How the seeds of South Africa’s growth will be planted, according to finance minister Godongwana

By Xolisa Phillip, in Johannesburg
Posted on Friday, 28 January 2022 19:06

International check-in counters stand empty as several airlines stopped flying out of South Africa, amidst the spread of the new SARS-CoV-2 variant Omicron, at O.R. Tambo International Airport in Johannesburg, South Africa, 28 November 2021. REUTERS/ Sumaya Hisham

The South African government, led by finance minister Enoch Godongwana, is looking for evidence-based and data-driven solutions to economic problems, including high unemployment, low growth and endemic poverty.

Greater integration of Africa’s markets represents a boon not only for South Africa’s economic development but also for that of the continent as a whole, says finance minister Enoch Godongwana.

“Trade is central to the economic growth of all of us,” according to Godongwana, who has been South Africa’s finance minister since August 2021.

He also chairs the governing African National Congress’s (ANC) economic transformation sub-committee. In addition, Godongwana is a member of the ANC’s national executive committee, the party’s highest decision-making structure between elective conferences.

“The integration of markets in Africa is central to enhancing the economic development not only of South Africa but [also that] of the continent as a whole,” said Godongwana. “There’s potential for South Africa to become an engine for intra-regional trade and industrial development by linking other Southern African countries to our … [global] value chain[s].”

Doing that would enable the other countries in Southern Africa, in turn, to generate growth in their own economies. “It’s [intra-regional trade] not a one-way process,” Godongwana notes.

“[Research] identified products in which Southern African countries are competitive, [which would lead] … to the successful creation of a regional value chain. This is crucial in light of the opportunities presented by the African Continental Free Trade Area (AfCFTA),” he said.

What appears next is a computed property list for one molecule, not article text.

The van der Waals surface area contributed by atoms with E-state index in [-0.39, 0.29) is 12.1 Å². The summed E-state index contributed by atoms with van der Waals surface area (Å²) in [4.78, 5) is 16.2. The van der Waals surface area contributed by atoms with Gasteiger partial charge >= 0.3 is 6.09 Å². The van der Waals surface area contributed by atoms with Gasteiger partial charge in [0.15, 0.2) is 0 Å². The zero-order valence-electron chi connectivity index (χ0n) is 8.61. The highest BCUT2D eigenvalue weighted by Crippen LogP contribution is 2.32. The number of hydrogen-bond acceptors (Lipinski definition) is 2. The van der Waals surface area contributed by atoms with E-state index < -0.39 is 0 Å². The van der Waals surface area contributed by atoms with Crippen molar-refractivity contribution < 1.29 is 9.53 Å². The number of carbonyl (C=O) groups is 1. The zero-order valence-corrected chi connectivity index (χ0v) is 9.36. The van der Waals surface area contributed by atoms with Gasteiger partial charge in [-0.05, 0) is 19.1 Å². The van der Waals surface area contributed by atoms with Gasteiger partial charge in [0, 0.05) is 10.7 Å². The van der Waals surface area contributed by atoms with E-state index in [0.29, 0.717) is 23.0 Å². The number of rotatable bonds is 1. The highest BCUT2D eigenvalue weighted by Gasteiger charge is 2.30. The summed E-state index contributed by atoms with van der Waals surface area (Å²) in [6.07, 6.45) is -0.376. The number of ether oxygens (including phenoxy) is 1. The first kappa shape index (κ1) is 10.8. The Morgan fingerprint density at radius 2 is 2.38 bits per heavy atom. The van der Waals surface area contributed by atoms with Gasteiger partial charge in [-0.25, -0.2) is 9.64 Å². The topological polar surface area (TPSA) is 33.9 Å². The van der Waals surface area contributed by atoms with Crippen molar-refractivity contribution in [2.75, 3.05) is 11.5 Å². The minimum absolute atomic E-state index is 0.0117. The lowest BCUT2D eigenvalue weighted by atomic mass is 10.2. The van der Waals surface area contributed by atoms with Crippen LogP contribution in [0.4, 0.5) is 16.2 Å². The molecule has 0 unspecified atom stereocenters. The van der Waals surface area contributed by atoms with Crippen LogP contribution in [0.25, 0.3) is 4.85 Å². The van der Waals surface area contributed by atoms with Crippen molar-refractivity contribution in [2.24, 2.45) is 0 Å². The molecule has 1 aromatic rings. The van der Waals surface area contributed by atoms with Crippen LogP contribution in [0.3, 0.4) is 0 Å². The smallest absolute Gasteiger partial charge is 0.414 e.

The AfCFTA Secretariat has identified regional value chains as a key mechanism that will help strengthen regional integration and achieve the goal of doubling intra-Africa trade.

However, “[The] question is going to be the capacity we are going to develop in South Africa to be able to participate in this important trade development,” says the South African finance minister, who is scheduled to deliver his first national budget speech on 23 February.

Finding value in trade

Godongwana was in conversation on Thursday about the policy interventions required to transform South Africa’s economy, which faces high unemployment, endemic poverty and deep inequality. The country’s gross domestic product growth has also underperformed for the past decade, further entrenching South Africa’s structural problems.

The minister of finance’s discussion was underpinned by research done under the Southern Africa – Towards Inclusive Economic Development (SA-TIED) programme, an initiative of local and international institutions and South Africa’s government.

The research – conducted on issues including trade, taxation and climate change  culminated in an SA-TIED Special Report. The research is intended to help in crafting evidence-based and data-driven policy-making.